Summer rallies strong in US election years, report finds

Bank of America reveals stronger summer market rallies during US presidential election years, challenging traditional investment strategies

Summer rallies strong in US election years, report finds

Bank of America has reported that summer rallies have historically been stronger during US presidential election years, challenging the old adage “sell in May and go away,” according to BNN Bloomberg. 

Their analysis revealed that since 1928, the US benchmark S&P 500 has risen 75 percent of the time during election years, with an average return of 7.3 percent. This compares to a 65 percent frequency of gains and an average return of 3.2 percent during the same period across all years.   

Despite the historical pattern of weak performance from May to October, these months often yield positive returns, according to Bank of America.  

Robert (Hap) Sneddon, a technical analyst and president at CastleMoore, echoes a similar sentiment, noting that smart investors don't completely withdraw during these months. He highlighted that sectors like biotechnology, bonds, and energy often present significant opportunities during the summer.   

Sneddon further pointed out that the S&P 500 might not fully represent the market dynamics, especially for Canadian investors who must account for currency fluctuations. He observed that the Canadian dollar usually strengthens against the US dollar from March to September.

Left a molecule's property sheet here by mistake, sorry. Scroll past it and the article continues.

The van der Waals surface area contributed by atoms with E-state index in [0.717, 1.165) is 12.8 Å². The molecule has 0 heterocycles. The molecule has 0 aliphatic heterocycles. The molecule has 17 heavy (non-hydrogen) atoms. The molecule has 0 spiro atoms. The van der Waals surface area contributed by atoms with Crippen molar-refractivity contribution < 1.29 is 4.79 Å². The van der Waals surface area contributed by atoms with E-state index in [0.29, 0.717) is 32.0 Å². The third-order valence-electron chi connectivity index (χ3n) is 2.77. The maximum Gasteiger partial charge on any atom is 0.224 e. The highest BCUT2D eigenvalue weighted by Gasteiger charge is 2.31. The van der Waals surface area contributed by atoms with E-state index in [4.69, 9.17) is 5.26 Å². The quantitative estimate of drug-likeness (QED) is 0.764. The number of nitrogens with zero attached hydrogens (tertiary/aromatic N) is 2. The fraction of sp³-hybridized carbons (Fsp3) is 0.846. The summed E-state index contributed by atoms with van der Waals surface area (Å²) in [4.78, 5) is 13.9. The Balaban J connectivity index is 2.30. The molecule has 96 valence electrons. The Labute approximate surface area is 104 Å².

However, current discussions of interest rate changes by the Bank of Canada and the US Federal Reserve are expected to pressure the Canadian dollar.   

Technical analysis remains a critical tool for investors, aiming to forecast future market movements by analyzing past patterns. This method relies on statistical data from market prices and volumes over various timeframes.  

Technical analysts use tools like moving averages to identify market trends and set support and resistance levels.  

Unlike fundamental analysts who evaluate a security’s intrinsic value through metrics like corporate profits and supply-demand dynamics, technical analysts focus on price movements, believing that all fundamental data is already factored into the market prices.   

Although technical analysis is generally reliable, it is not foolproof and does not always predict market movements accurately. It is seldom the sole strategy for investment funds, which often combine multiple analytical methods.  

Despite its limitations, technical analysis provides valuable insights and is widely accessible to investors through online tools and institutional investment strategies.